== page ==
In a bid to reduce the length of stoppages, a few seasons ago the French Top 14 and Pro D2 came up with a very simple solution to ensure that these time allocations were followed: at the moment a try is scored or posts pointed to, a visible clock pops up on the big screens in the stadium and on the television coverage at home and it begins to tick. If the 90 or 60 seconds lapse it would be evident and the referee could apply the correct sanction (scrum to the opposition for a penalty; no conversion for a try).

Why have all leagues and tournaments – many of which have watchmakers as time-keeping partners – not taken this elementary step?

3. Be more lenient with quick-tap penalties

How many times in a match do we see scrum-halves taking a penalty quickly and then being called back for not being exactly on the undefined, invisible – and, let’s face it, made up – “mark”? Too many times.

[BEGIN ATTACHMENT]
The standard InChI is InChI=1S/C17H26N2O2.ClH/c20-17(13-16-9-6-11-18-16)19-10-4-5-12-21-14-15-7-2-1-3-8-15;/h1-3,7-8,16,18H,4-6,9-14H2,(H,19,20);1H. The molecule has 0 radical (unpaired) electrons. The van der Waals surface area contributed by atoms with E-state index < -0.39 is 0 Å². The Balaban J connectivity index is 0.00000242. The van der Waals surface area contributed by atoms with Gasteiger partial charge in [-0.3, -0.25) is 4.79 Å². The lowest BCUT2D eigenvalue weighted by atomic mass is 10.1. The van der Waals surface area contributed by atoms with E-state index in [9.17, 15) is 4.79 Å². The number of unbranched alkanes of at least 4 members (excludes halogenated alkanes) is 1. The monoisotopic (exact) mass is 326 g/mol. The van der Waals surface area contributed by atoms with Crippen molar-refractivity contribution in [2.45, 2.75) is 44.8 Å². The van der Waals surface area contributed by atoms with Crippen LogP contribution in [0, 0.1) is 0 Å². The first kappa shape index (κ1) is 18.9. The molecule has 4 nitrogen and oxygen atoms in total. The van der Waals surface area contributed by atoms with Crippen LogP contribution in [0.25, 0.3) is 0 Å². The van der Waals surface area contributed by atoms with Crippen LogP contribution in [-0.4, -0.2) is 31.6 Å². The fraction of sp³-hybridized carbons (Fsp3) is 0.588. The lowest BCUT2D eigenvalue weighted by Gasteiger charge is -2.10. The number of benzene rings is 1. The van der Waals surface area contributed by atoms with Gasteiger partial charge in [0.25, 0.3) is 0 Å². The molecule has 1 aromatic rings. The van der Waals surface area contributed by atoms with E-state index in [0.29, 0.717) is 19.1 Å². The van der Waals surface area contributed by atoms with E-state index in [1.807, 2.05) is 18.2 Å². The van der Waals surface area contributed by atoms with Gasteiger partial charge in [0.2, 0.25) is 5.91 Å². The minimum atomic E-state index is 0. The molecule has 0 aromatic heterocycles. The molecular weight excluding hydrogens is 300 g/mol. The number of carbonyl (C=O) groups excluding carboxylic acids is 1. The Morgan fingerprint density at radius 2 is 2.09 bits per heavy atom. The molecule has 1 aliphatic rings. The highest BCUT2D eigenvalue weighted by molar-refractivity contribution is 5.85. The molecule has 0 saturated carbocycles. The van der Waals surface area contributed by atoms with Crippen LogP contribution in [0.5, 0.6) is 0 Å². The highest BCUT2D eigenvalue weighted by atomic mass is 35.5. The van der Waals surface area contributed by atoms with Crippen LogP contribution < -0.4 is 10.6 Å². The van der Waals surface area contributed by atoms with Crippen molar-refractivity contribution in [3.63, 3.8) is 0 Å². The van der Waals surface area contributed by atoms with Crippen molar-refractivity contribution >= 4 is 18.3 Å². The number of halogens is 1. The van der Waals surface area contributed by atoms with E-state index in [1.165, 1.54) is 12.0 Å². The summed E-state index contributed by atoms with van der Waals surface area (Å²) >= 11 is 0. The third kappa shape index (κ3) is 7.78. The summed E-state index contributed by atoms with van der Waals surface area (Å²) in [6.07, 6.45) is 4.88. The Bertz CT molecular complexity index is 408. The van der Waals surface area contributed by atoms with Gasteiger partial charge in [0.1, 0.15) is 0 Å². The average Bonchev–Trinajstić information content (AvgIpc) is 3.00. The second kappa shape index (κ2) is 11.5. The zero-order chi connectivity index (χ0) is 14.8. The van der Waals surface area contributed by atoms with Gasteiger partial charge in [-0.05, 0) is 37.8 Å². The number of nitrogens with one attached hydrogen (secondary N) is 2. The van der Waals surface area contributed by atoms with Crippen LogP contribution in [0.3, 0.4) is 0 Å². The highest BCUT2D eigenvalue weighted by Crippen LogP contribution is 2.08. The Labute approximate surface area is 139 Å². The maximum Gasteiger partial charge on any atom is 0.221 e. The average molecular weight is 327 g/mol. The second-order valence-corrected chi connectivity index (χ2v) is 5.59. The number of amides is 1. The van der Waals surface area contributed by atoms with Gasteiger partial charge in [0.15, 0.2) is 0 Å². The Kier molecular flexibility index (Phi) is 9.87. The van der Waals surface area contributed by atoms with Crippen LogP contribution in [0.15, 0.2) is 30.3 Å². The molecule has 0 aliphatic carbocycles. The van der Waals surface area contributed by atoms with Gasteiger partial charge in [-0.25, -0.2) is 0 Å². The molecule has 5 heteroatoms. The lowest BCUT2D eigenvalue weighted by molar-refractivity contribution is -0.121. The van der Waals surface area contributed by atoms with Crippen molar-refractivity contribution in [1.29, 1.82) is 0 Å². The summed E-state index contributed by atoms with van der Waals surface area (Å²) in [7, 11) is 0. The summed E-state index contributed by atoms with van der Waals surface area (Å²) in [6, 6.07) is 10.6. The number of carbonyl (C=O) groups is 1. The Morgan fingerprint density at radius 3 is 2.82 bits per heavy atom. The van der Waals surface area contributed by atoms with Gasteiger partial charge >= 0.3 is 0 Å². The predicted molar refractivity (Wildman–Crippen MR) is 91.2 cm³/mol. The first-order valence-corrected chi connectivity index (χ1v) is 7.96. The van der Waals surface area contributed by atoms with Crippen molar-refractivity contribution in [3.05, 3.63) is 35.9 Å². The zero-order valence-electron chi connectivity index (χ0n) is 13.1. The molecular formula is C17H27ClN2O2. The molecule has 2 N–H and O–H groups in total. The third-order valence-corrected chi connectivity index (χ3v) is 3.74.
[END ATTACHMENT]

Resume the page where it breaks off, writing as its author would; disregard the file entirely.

Contrast the above with the number of occasions that a hooker throws the ball into the line-out with his feet in the field of play – which is illegal and never reprimanded – or the frequency with which kickers restart in front of the halfway line or move the ball off the mark when goal-kicking off the tee – ditto – or the quantity of forward passes in the backfield to which a blind eye is turned; it soon becomes clear that the quick-tap crusade is simply pedantry for pedantry’s sake.

As long as the scrum-half is not in front of the mark, let them play.